Senate debates

Tuesday, 13 October 2015


Landholders' Right to Refuse (Gas and Coal) Bill 2015; Report of Legislation Committee

4:23 pm

Photo of Larissa WatersLarissa Waters (Queensland, Australian Greens) Share this | | Hansard source

by leave—I move:

That the Senate take note of the report by the Environment and Communications Legislation Committee into the Landholders' Right to Refuse (Gas and Coal) Bill 2015.

The Greens have introduced this legislation not once, not twice but three times into this federal parliament over the last four years. In that time, we have seen growing community concern for the scientific impacts and for the impact on health, community and climate of this new, rapacious fossil fuel industry, which is coal-seam gas, shale gas and tight gas or unconventional gases, as is the overarching term. We are seeking to give landholders the right to refuse access to coalmining companies and unconventional gas companies, which come knocking at all hours of the day and night. Currently landholders cannot say no. There is no legal right for them to refuse entry or access to their land, for it to be turned into an open cut coalmine ought to be hydrologically fracked—'fracking' as it is known, for evident reasons. Landholders have absolutely no right to determine that they in fact want to continue to farm this beautiful land.

In Queensland, we have seen the coal-seam gas industry roll out on some of our best food producing land which has some of our best soils, which, sadly, we have too little of. It was with that community sentiment and with the scientific concern in mind that we once again introduced this private member's bill, to empower landholders to protect their land and water and to enable them to continue to produce food, of which we are currently a net exporter, and to continue to address climate change, given the huge fugitive emissions from unconventional gas and given the direct impacts of coalmining on climate.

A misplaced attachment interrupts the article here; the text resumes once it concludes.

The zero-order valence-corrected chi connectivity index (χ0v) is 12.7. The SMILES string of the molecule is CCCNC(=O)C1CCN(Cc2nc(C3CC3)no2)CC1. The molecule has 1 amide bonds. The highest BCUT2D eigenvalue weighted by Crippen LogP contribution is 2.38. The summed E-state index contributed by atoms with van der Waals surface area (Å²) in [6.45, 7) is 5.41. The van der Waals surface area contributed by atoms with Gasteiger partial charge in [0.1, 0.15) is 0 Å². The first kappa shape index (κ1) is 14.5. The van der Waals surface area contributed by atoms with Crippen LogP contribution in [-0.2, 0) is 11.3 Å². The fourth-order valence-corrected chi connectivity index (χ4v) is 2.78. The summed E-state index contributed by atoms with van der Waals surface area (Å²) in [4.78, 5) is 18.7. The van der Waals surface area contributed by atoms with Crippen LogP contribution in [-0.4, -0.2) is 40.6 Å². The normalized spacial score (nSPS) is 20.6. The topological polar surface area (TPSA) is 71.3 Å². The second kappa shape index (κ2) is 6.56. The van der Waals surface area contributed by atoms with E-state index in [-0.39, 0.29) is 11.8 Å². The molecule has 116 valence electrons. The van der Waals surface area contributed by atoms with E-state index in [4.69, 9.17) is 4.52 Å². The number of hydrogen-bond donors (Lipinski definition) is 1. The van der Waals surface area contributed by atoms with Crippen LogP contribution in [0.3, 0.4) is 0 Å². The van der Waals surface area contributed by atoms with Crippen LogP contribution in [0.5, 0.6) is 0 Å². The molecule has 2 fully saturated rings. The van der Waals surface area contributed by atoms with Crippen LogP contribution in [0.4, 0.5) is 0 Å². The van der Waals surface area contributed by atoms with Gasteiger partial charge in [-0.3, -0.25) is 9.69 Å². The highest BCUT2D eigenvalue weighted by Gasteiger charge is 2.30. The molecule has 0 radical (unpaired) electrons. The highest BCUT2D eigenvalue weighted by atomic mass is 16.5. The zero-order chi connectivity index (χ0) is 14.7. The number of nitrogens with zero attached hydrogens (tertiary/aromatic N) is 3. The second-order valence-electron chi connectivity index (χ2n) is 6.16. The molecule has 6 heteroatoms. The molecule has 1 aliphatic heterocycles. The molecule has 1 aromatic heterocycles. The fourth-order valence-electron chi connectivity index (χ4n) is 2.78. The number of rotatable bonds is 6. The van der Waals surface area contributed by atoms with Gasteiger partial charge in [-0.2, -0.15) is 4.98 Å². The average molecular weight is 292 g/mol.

In the course of this inquiry, we heard some incredibly powerful evidence. I want to take the opportunity to thank all of the communities who took the time to make submissions and to give us evidence at the hearings. It was a deeply emotional experience from many community members who have had their lives and their land overrun and who, in many instances, have suffered personal family health impacts. I would like to take this opportunity to read into the record some of the evidence given by some very passionate community members on that topic. We heard from Shay Dougall and Narelle Nothdurft from the Hopeland Community Sustainability Group. Narelle's family have documented problems with eyes, nose and throat. They have problems with chronic headaches and migraines. She said in a letter:

My seven year old boy … has been suffering fast onsetting headaches for a few years now. They are so severe he bangs his head into the wall or the floor anything to make them stop.

We heard some evidence that there had been some studies recommended by the Queensland Department of Health to be done into air quality. Those studies were discontinued for no apparent or discernible reason and the studies were not in fact then carried out. Two years later the residents are still waiting to find out what sadly they already know from the daily experience—that their family's health is being threatened by this new industry.

We had heard some very serious evidence from the CSIRO and from the Department of the Environment who confirmed that in their studies into hydraulic fracturing they have not even started to look at the impact of fracking on deep aquifers. They also acknowledged that that meant they had not looked at the risks of mobilising naturally occurring carcinogens in the geology, which occurs in the fracking process. Those studies are in their infancy.

We also heard that there have been several jurisdictions, not just domestically. Some of the states, in recognition of the scientific dangers, have placed a moratorium on fracking—that is, Victoria and Tasmania. Of course, internationally many jurisdictions have said that fracking is too risky for our communities and our land—in Canada, Nova Scotia, Newfoundland and in Europe, Germany, Wales, Scotland, France, Bulgaria and the Netherlands and there are many states of the USA. We are hearing more and more about the potential dangers of this process, yet we also heard in the course of the inquiry that the big parties do not wish to do anything about it.